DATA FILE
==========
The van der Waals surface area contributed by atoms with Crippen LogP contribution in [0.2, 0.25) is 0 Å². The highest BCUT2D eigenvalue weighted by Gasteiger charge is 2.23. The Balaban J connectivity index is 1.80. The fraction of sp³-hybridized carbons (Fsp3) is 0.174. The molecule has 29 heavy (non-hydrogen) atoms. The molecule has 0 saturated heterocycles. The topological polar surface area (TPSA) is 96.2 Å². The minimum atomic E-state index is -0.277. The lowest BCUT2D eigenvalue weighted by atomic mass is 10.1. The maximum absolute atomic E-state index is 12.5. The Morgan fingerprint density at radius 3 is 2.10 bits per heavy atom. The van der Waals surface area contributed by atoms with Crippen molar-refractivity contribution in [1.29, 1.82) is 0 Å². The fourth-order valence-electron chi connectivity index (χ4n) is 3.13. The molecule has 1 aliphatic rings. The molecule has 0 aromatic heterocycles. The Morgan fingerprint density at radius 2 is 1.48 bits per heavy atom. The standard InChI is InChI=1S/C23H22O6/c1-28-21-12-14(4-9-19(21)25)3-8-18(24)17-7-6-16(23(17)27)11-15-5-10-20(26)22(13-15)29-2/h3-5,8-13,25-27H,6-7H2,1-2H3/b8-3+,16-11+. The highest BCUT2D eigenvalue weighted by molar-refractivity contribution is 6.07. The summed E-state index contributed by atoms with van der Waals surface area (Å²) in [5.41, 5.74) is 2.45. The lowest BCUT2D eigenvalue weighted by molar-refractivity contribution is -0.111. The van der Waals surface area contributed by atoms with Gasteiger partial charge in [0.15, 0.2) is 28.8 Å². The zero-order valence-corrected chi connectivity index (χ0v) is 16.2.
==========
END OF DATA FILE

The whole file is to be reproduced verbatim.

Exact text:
The van der Waals surface area contributed by atoms with Crippen LogP contribution in [0.2, 0.25) is 0 Å². The highest BCUT2D eigenvalue weighted by Gasteiger charge is 2.23. The Balaban J connectivity index is 1.80. The fraction of sp³-hybridized carbons (Fsp3) is 0.174. The molecule has 29 heavy (non-hydrogen) atoms. The molecule has 0 saturated heterocycles. The topological polar surface area (TPSA) is 96.2 Å². The minimum atomic E-state index is -0.277. The lowest BCUT2D eigenvalue weighted by atomic mass is 10.1. The maximum absolute atomic E-state index is 12.5. The Morgan fingerprint density at radius 3 is 2.10 bits per heavy atom. The van der Waals surface area contributed by atoms with Crippen molar-refractivity contribution in [1.29, 1.82) is 0 Å². The fourth-order valence-electron chi connectivity index (χ4n) is 3.13. The molecule has 1 aliphatic rings. The molecule has 0 aromatic heterocycles. The Morgan fingerprint density at radius 2 is 1.48 bits per heavy atom. The standard InChI is InChI=1S/C23H22O6/c1-28-21-12-14(4-9-19(21)25)3-8-18(24)17-7-6-16(23(17)27)11-15-5-10-20(26)22(13-15)29-2/h3-5,8-13,25-27H,6-7H2,1-2H3/b8-3+,16-11+. The highest BCUT2D eigenvalue weighted by molar-refractivity contribution is 6.07. The summed E-state index contributed by atoms with van der Waals surface area (Å²) in [5.41, 5.74) is 2.45. The lowest BCUT2D eigenvalue weighted by molar-refractivity contribution is -0.111. The van der Waals surface area contributed by atoms with Gasteiger partial charge in [0.15, 0.2) is 28.8 Å². The zero-order valence-corrected chi connectivity index (χ0v) is 16.2.